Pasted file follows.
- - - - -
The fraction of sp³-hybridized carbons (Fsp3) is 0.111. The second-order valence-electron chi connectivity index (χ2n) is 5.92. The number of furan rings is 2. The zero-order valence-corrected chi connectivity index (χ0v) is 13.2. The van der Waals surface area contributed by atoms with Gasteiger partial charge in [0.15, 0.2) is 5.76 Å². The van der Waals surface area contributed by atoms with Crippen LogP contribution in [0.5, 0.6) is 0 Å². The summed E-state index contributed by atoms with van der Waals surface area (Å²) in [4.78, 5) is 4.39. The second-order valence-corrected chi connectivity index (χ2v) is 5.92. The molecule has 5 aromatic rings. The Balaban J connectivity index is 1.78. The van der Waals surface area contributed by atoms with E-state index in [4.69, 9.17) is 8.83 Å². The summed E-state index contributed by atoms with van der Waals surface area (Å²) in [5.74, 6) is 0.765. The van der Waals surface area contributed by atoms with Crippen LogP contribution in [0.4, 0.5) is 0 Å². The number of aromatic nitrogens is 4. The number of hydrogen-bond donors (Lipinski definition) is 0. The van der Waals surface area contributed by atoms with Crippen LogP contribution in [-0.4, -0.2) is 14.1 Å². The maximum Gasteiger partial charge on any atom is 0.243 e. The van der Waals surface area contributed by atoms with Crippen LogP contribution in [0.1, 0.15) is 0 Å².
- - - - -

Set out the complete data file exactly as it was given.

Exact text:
The fraction of sp³-hybridized carbons (Fsp3) is 0.111. The second-order valence-electron chi connectivity index (χ2n) is 5.92. The number of furan rings is 2. The zero-order valence-corrected chi connectivity index (χ0v) is 13.2. The van der Waals surface area contributed by atoms with Gasteiger partial charge in [0.15, 0.2) is 5.76 Å². The van der Waals surface area contributed by atoms with Crippen LogP contribution in [0.5, 0.6) is 0 Å². The summed E-state index contributed by atoms with van der Waals surface area (Å²) in [4.78, 5) is 4.39. The second-order valence-corrected chi connectivity index (χ2v) is 5.92. The molecule has 5 aromatic rings. The Balaban J connectivity index is 1.78. The van der Waals surface area contributed by atoms with E-state index in [4.69, 9.17) is 8.83 Å². The summed E-state index contributed by atoms with van der Waals surface area (Å²) in [5.74, 6) is 0.765. The van der Waals surface area contributed by atoms with Crippen LogP contribution in [0.4, 0.5) is 0 Å². The number of aromatic nitrogens is 4. The number of hydrogen-bond donors (Lipinski definition) is 0. The van der Waals surface area contributed by atoms with Crippen LogP contribution in [-0.4, -0.2) is 14.1 Å². The maximum Gasteiger partial charge on any atom is 0.243 e. The van der Waals surface area contributed by atoms with Crippen LogP contribution in [0.1, 0.15) is 0 Å².